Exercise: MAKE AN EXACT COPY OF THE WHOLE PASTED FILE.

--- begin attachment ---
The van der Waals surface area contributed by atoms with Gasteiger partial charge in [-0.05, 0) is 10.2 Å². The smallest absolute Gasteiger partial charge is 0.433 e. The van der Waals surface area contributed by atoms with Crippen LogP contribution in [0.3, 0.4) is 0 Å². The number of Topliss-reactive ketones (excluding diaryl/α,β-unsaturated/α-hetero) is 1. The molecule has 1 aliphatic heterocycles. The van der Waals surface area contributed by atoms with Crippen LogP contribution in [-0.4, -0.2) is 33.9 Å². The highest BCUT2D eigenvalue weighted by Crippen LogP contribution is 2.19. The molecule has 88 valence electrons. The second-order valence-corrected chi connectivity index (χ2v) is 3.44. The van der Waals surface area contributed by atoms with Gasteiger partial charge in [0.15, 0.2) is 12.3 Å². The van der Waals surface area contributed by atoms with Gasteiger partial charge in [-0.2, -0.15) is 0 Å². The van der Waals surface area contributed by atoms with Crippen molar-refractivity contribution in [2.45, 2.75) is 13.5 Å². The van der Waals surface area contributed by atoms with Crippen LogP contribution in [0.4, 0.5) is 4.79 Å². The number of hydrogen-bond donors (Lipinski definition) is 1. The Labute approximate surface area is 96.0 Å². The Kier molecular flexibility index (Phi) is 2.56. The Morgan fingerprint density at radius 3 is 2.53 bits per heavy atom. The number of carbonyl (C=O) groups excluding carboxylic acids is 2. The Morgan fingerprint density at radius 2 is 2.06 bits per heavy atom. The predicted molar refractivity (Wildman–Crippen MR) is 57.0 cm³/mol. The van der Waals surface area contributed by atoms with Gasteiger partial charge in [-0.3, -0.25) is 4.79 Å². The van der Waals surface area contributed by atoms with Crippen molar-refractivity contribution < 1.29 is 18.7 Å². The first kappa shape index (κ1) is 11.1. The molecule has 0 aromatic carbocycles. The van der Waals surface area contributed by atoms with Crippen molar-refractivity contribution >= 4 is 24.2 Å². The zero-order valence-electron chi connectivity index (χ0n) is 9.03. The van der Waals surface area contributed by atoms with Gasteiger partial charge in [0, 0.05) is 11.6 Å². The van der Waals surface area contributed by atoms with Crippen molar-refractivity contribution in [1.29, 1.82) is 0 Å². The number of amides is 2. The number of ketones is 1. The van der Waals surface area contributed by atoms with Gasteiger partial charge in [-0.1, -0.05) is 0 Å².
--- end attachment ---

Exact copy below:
The van der Waals surface area contributed by atoms with Gasteiger partial charge in [-0.05, 0) is 10.2 Å². The smallest absolute Gasteiger partial charge is 0.433 e. The van der Waals surface area contributed by atoms with Crippen LogP contribution in [0.3, 0.4) is 0 Å². The number of Topliss-reactive ketones (excluding diaryl/α,β-unsaturated/α-hetero) is 1. The molecule has 1 aliphatic heterocycles. The van der Waals surface area contributed by atoms with Crippen LogP contribution in [-0.4, -0.2) is 33.9 Å². The highest BCUT2D eigenvalue weighted by Crippen LogP contribution is 2.19. The molecule has 88 valence electrons. The second-order valence-corrected chi connectivity index (χ2v) is 3.44. The van der Waals surface area contributed by atoms with Gasteiger partial charge in [0.15, 0.2) is 12.3 Å². The van der Waals surface area contributed by atoms with Gasteiger partial charge in [-0.2, -0.15) is 0 Å². The van der Waals surface area contributed by atoms with Crippen molar-refractivity contribution in [2.45, 2.75) is 13.5 Å². The van der Waals surface area contributed by atoms with Crippen LogP contribution in [0.4, 0.5) is 4.79 Å². The number of hydrogen-bond donors (Lipinski definition) is 1. The Labute approximate surface area is 96.0 Å². The Kier molecular flexibility index (Phi) is 2.56. The Morgan fingerprint density at radius 3 is 2.53 bits per heavy atom. The number of carbonyl (C=O) groups excluding carboxylic acids is 2. The Morgan fingerprint density at radius 2 is 2.06 bits per heavy atom. The predicted molar refractivity (Wildman–Crippen MR) is 57.0 cm³/mol. The van der Waals surface area contributed by atoms with Gasteiger partial charge in [-0.3, -0.25) is 4.79 Å². The van der Waals surface area contributed by atoms with Crippen molar-refractivity contribution < 1.29 is 18.7 Å². The first kappa shape index (κ1) is 11.1. The molecule has 0 aromatic carbocycles. The van der Waals surface area contributed by atoms with Crippen molar-refractivity contribution >= 4 is 24.2 Å². The zero-order valence-electron chi connectivity index (χ0n) is 9.03. The van der Waals surface area contributed by atoms with Gasteiger partial charge in [0, 0.05) is 11.6 Å². The van der Waals surface area contributed by atoms with Crippen molar-refractivity contribution in [1.29, 1.82) is 0 Å². The number of amides is 2. The number of ketones is 1. The van der Waals surface area contributed by atoms with Gasteiger partial charge in [-0.1, -0.05) is 0 Å².